"Do I need a license to fire a laser in my state?"
This question is probably one of the first things you'll ask yourself when researching your state's laser regulations.
The answer may be dependent on the "Board of (insert your pre-existing profession here)." It's all a matter of one phrase: The Scope of Practice.
The Scope of Practice
For example, if you're a nurse researching what's required to open a laser hair removal clinic, you should consult both the Board of Medicine AND the Board of Nursing. These may state that you need a medical director, but the onsite or offsite requirement may allow you to do more. In an even more loosely regulated state, if the Board of Nursing views laser hair removal treatments to be within the scope of practice of a nurse, a medical director (MD or DO) may not be required.
The same could be said for electrologists, estheticians, and cosmetologists, looking to do laser treatments.
What if I'm a non-MD/DO physician?
On the other hand, if you're a chiropractor, dentist, optometrist, or other non-MD/DO physician, you should consult your regulatory board to see if your governing body considers the use of a laser as being within the scope of practice. We've observed that non-MD/DO physicians most often have a hard time proving the "Scope of Practice" argument to their boards. However, it's always worth calling and presenting your case to find out for yourself.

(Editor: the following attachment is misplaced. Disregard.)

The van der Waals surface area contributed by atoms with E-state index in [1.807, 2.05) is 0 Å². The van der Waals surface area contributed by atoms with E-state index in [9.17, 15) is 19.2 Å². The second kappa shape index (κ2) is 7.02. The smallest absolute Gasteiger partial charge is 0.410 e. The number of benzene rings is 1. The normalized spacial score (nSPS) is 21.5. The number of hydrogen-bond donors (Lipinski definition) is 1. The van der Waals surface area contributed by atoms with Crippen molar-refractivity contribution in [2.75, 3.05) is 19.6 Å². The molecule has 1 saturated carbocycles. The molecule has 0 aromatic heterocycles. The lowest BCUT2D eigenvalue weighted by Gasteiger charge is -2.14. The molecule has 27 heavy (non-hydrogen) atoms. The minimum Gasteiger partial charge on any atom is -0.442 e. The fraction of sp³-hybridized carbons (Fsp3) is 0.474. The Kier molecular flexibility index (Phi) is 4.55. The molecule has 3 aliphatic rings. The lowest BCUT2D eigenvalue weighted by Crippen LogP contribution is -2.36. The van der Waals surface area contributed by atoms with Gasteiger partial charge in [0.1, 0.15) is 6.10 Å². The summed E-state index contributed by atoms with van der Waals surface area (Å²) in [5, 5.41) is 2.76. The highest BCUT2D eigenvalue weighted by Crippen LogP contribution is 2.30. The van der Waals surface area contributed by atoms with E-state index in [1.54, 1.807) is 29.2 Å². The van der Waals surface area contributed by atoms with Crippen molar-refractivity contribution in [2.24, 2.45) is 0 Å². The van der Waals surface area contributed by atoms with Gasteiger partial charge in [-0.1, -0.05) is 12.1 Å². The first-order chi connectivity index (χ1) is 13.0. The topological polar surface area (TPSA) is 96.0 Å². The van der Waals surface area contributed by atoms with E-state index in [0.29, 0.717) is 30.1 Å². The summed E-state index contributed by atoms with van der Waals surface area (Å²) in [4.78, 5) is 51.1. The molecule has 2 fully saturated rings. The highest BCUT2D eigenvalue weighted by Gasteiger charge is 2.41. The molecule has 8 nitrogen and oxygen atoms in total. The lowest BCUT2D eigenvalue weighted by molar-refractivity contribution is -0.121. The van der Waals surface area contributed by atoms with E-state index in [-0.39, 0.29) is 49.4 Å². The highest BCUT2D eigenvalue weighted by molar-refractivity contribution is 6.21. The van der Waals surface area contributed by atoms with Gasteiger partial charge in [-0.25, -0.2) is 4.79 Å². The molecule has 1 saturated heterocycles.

After sorting out whether or not you need a license, it's time to determine who in your state can qualify as a medical director for your clinic.
Nurse Practitioners, do your research!
Nurse Practitioners (NP) could potentially satisfy the onsite/offsite medical director requirement in many states. Again, it'll depend on the scope of practice, and to what degree the NP has prescriptive authority. Some states will show that an NP has full prescriptive authority, which would indicate that they may be able to serve as a medical director for a laser clinic. Some states show NPs have limited prescriptive authority, typically requiring a collaborative agreement with a physician.
Even if the Board of Medicine says a medical director is required, if the Board of Nursing says the NP may fire the laser or delegate the firing of the laser without oversight from a physician, a Nurse Practitioner may serve as medical director.
"Look for ways to satisfy requirements in your state, utilizing the scope of practice to your advantage. Or, conversely, make sure you are offering procedures within your scope of practice or operate under the delegation of a professional who is allowed to delegate these treatments. Consider alternatives for medical directors, if your state allows it.
Boards of Nursing and Medicine don't always align, so always double and triple-check your paths to market, while following the rules."
- Justin Arnosky, VP of Clinical Education for Astanza Laser